Issue #08/63, April 22 - May 6, 1999  smlogo.gif

The Enemy Within

In This Issue
Moscow Babylon
Book Review

Eight Against The Empire
14 More Reasons This War Sucks
The Enemy Within
Americans Check Into Western Clinic
Negro Comix


Attention, Muscovites!

Turn off CNN and look out your window. If you look closely, you can see the gears of the NATO war machine turning right here in Moscow. Yes, you heard right: the Balkans aren't the only military theater in the world where NATO is active. In this age of global economics and vanishing borders, the American military machine is now more than capable of being anywhere and everywhere at once, including our illustrious Russian capital.

The map above shows the locations of the Moscow representative offices of just some of those American and/or multinational corporations that produce weapons systems currently being used by NATO in its Yugoslavian bombing campaign. Doubtless most of these companies are here in Russia mainly to conduct legitimate civilian business, and of course one has to assume that exactly none of them are actually producing weapons on Russian territory. Nonetheless, they're here, and most of them are paying their rents with the massive profits each has accumulated over the years through sales of some of the world's deadliest weapons systems, many of which were originally designed to kill the civilian populations of the Soviet Union and her allies.

Ten years ago, of course, it would have been unthinkable for these companies to even consider opening offices here. Today, their presence here is many
Click here to the see the map
things at once: irritating and vaguely inappropriate, but also embarassing to a few left-leaning expats, and a source of genuine consternation and outrage to those patriotic Russians who are today being proved wise in their decision to never fully discard their distrust of their cold war enemies . The companies themselves sense this, which is why some of them are reluctant to give out their addresses (see map).

Our intent in publishing this map is to demonstrate, to the more morally lazy of our expat readers, that the Yugoslavian war actually isn't at all something that's going on somewhere far, far away, beyond their ability to influence. On the contrary: Moscow's expats should know that their own community is taking an active part in the war. They should know that the party of snickering self-serious suits in the next booth at the Starlite might very well be big earners for a monster armaments company, one which jacks up its profits each time the number of civilian casualties its products inflict increases. And they should know enough to be appropriately outraged at being linked in the eyes of Russians with people like those suits during an immoral and murderous war like the current NATO campaign in Yugoslavia.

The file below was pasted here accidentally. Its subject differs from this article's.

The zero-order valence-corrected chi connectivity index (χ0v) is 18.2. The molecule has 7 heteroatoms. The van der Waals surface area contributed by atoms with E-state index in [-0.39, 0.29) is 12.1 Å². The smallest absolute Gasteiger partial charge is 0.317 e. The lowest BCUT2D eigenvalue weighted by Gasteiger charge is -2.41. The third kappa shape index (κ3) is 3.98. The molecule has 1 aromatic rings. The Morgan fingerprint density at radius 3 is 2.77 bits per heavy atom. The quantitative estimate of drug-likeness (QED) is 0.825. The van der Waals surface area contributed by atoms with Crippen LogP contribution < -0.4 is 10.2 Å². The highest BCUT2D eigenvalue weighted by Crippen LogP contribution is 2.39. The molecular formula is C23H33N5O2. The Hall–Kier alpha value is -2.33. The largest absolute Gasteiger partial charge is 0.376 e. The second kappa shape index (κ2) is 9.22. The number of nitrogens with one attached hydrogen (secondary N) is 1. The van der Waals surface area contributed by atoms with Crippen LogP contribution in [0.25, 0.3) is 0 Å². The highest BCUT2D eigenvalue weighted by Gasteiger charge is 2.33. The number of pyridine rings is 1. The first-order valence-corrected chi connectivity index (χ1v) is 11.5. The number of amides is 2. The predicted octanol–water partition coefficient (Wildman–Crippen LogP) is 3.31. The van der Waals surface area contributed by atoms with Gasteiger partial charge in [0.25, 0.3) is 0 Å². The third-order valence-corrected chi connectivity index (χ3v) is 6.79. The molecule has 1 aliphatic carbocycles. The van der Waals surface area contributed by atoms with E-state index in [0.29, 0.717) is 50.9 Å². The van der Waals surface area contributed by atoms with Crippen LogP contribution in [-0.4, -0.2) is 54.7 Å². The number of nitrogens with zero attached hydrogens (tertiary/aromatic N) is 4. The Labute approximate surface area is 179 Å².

Here's our advice, expats: if you want to make sure of keeping your Russian job, your Russian life, and your Russian friends, urge your arms-dealing acquaintances to quit or leave town. Sooner or later, you'll find there ain't room enough for them and you both in this saloon.

Why publish this list of companies in map form in particular? For one more good reason. It's our guess that these companies would have a much harder time operating here if they weren't so inconspicuous and hard-to-find. If more Russians knew they were here, and and at the same time knew in greater detail how these companies aid the NATO forces, they probably wouldn't stand for it. And because we're against the war, we want to do everything we can to make it hard for these companies to stay in business here. So we're making a map. As far as we're concerned, it's like turning the lights on on a bunch of thieves lurking in the shadows. Arms dealers, like vampires, prefer to remain in the dark.

So here it is, a sample list of some of our biggest military contractors, with a guide to how they're contributing to the war, and where you can find them here in Moscow:

1-aya Tverskaya-Yamskaya, 23 (252-79-89)

This Massachusetts-based firm produces some of America's most celebrated and oft-used weapons systems, including the absurdly overpriced and ineffective ugly duckling of the Iraqi Gulf War, the Patriot missile. In the Yugoslavian war, Raytheon has made its presence felt mainly through NATO use of its Tomahawk missiles and laser-guided bombs. If it hit a house full of dozing peasants or a maternity ward, it was probably made by Raytheon.

Kosmodemiyanskaya Hab., 52, str 1 (935-72-11)

The leading American manufacturer of military aircraft engines, General Electric has established itself firmly in the American imagination as one of the true poster-children for corporate benevolence. A groundbreaker in the 1980s union-busting movement (it crushed the NABET Television technicians' union when NABET went on strike at GE subsidairy NBC), GE, whose motto is "We Bring Good Things to Life", has been branching out into Death lately through its sales of military aircraft engines. Perhaps best known for its "F404" model, used in Hornet jets and the F-117 Stealth fighter, GE deployed over 5,000 engines in the Gulf War, powering everything from F-14s to A-10 tankkillers to C-5s to Apache helicopters. While it has provided Serbs (and later Russians) in the current war with one Easter gift in the form of an engine from the downed Stealth figher, its most extensive playing time has come under the hood of NATO F-16s--which have been bringing a whole lot of "good things" to Serb civilians on an almost daily basis since the start of this war.